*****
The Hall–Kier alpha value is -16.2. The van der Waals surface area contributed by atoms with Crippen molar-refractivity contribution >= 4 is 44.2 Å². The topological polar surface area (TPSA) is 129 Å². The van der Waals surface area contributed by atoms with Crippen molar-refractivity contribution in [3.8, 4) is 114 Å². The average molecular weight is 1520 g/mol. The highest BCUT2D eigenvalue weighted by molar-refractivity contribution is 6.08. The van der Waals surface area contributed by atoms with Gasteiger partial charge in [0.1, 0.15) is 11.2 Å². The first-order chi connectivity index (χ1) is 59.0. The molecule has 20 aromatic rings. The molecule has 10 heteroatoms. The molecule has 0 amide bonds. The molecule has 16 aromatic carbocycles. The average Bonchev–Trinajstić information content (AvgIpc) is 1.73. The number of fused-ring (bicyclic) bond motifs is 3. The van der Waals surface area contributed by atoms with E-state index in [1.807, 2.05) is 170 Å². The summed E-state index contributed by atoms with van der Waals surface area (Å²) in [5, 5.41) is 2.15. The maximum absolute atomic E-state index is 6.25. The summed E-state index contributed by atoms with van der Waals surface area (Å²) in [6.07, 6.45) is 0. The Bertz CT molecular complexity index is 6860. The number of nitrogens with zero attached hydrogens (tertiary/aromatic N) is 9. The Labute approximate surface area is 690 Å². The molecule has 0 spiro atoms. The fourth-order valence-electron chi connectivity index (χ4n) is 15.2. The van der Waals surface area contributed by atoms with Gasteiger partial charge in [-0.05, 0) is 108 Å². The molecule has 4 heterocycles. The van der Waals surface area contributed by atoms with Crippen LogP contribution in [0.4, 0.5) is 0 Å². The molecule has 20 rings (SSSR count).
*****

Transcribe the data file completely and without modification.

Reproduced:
The Hall–Kier alpha value is -16.2. The van der Waals surface area contributed by atoms with Crippen molar-refractivity contribution >= 4 is 44.2 Å². The topological polar surface area (TPSA) is 129 Å². The van der Waals surface area contributed by atoms with Crippen molar-refractivity contribution in [3.8, 4) is 114 Å². The average molecular weight is 1520 g/mol. The highest BCUT2D eigenvalue weighted by molar-refractivity contribution is 6.08. The van der Waals surface area contributed by atoms with Gasteiger partial charge in [0.1, 0.15) is 11.2 Å². The first-order chi connectivity index (χ1) is 59.0. The molecule has 20 aromatic rings. The molecule has 10 heteroatoms. The molecule has 0 amide bonds. The molecule has 16 aromatic carbocycles. The average Bonchev–Trinajstić information content (AvgIpc) is 1.73. The number of fused-ring (bicyclic) bond motifs is 3. The van der Waals surface area contributed by atoms with E-state index in [1.807, 2.05) is 170 Å². The summed E-state index contributed by atoms with van der Waals surface area (Å²) in [5, 5.41) is 2.15. The maximum absolute atomic E-state index is 6.25. The summed E-state index contributed by atoms with van der Waals surface area (Å²) in [6.07, 6.45) is 0. The Bertz CT molecular complexity index is 6860. The number of nitrogens with zero attached hydrogens (tertiary/aromatic N) is 9. The Labute approximate surface area is 690 Å². The molecule has 0 spiro atoms. The fourth-order valence-electron chi connectivity index (χ4n) is 15.2. The van der Waals surface area contributed by atoms with Gasteiger partial charge in [-0.05, 0) is 108 Å². The molecule has 4 heterocycles. The van der Waals surface area contributed by atoms with Crippen LogP contribution in [0.4, 0.5) is 0 Å². The molecule has 20 rings (SSSR count).